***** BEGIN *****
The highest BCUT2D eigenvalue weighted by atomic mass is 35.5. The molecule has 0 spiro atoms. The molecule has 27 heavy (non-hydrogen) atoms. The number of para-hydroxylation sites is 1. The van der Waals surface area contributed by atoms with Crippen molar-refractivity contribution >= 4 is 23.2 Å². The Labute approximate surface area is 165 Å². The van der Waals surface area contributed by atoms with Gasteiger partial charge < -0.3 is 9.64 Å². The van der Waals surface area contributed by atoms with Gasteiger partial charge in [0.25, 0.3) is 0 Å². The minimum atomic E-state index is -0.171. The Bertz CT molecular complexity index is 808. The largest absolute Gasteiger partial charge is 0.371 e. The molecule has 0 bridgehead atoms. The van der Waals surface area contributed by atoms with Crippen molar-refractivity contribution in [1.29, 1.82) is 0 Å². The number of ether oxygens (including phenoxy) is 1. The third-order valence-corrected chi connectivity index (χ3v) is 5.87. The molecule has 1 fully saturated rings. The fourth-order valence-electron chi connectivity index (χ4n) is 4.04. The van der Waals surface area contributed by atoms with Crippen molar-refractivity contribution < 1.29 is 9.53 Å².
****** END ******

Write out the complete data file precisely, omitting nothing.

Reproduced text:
The highest BCUT2D eigenvalue weighted by atomic mass is 35.5. The molecule has 0 spiro atoms. The molecule has 27 heavy (non-hydrogen) atoms. The number of para-hydroxylation sites is 1. The van der Waals surface area contributed by atoms with Crippen molar-refractivity contribution >= 4 is 23.2 Å². The Labute approximate surface area is 165 Å². The van der Waals surface area contributed by atoms with Gasteiger partial charge < -0.3 is 9.64 Å². The van der Waals surface area contributed by atoms with Gasteiger partial charge in [0.25, 0.3) is 0 Å². The minimum atomic E-state index is -0.171. The Bertz CT molecular complexity index is 808. The largest absolute Gasteiger partial charge is 0.371 e. The molecule has 0 bridgehead atoms. The van der Waals surface area contributed by atoms with Crippen molar-refractivity contribution in [1.29, 1.82) is 0 Å². The number of ether oxygens (including phenoxy) is 1. The third-order valence-corrected chi connectivity index (χ3v) is 5.87. The molecule has 1 fully saturated rings. The fourth-order valence-electron chi connectivity index (χ4n) is 4.04. The van der Waals surface area contributed by atoms with Crippen molar-refractivity contribution < 1.29 is 9.53 Å².